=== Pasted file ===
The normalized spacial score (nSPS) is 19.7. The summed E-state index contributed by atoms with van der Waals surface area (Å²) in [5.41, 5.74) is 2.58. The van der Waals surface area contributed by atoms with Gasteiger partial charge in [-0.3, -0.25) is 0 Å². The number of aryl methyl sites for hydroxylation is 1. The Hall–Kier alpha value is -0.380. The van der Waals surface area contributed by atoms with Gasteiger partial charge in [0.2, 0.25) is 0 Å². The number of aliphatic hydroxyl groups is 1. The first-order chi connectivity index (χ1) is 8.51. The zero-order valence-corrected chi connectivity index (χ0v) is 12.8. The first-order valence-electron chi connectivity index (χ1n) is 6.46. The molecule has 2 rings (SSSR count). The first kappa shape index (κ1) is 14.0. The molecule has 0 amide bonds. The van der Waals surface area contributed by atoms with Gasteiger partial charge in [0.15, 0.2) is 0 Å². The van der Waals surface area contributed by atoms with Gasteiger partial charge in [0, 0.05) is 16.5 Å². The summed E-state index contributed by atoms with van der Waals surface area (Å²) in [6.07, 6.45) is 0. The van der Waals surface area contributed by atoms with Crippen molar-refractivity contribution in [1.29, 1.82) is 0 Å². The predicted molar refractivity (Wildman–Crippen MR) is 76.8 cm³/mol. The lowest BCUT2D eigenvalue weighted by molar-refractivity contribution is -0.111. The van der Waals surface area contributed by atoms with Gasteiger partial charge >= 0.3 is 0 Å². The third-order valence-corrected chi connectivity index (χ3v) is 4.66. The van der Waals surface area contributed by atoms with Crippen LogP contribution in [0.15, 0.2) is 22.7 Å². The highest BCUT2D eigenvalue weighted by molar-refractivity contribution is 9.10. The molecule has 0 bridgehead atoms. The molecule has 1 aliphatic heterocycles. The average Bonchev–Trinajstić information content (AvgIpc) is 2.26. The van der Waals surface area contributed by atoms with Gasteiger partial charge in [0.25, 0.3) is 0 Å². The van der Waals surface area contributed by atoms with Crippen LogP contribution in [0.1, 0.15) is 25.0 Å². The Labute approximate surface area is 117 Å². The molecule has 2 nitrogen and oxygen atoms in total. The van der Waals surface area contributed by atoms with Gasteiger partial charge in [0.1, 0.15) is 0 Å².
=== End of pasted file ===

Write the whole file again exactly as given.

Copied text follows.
The normalized spacial score (nSPS) is 19.7. The summed E-state index contributed by atoms with van der Waals surface area (Å²) in [5.41, 5.74) is 2.58. The van der Waals surface area contributed by atoms with Gasteiger partial charge in [-0.3, -0.25) is 0 Å². The number of aryl methyl sites for hydroxylation is 1. The Hall–Kier alpha value is -0.380. The van der Waals surface area contributed by atoms with Gasteiger partial charge in [0.2, 0.25) is 0 Å². The number of aliphatic hydroxyl groups is 1. The first-order chi connectivity index (χ1) is 8.51. The zero-order valence-corrected chi connectivity index (χ0v) is 12.8. The first-order valence-electron chi connectivity index (χ1n) is 6.46. The molecule has 2 rings (SSSR count). The first kappa shape index (κ1) is 14.0. The molecule has 0 amide bonds. The van der Waals surface area contributed by atoms with Gasteiger partial charge in [0.15, 0.2) is 0 Å². The van der Waals surface area contributed by atoms with Gasteiger partial charge in [0, 0.05) is 16.5 Å². The summed E-state index contributed by atoms with van der Waals surface area (Å²) in [6.07, 6.45) is 0. The van der Waals surface area contributed by atoms with Crippen molar-refractivity contribution in [1.29, 1.82) is 0 Å². The predicted molar refractivity (Wildman–Crippen MR) is 76.8 cm³/mol. The lowest BCUT2D eigenvalue weighted by molar-refractivity contribution is -0.111. The van der Waals surface area contributed by atoms with Gasteiger partial charge >= 0.3 is 0 Å². The third-order valence-corrected chi connectivity index (χ3v) is 4.66. The van der Waals surface area contributed by atoms with Crippen LogP contribution in [0.15, 0.2) is 22.7 Å². The highest BCUT2D eigenvalue weighted by molar-refractivity contribution is 9.10. The molecule has 0 bridgehead atoms. The molecule has 1 aliphatic heterocycles. The average Bonchev–Trinajstić information content (AvgIpc) is 2.26. The van der Waals surface area contributed by atoms with Gasteiger partial charge in [0.25, 0.3) is 0 Å². The van der Waals surface area contributed by atoms with Crippen LogP contribution in [0.1, 0.15) is 25.0 Å². The Labute approximate surface area is 117 Å². The molecule has 2 nitrogen and oxygen atoms in total. The van der Waals surface area contributed by atoms with Gasteiger partial charge in [0.1, 0.15) is 0 Å².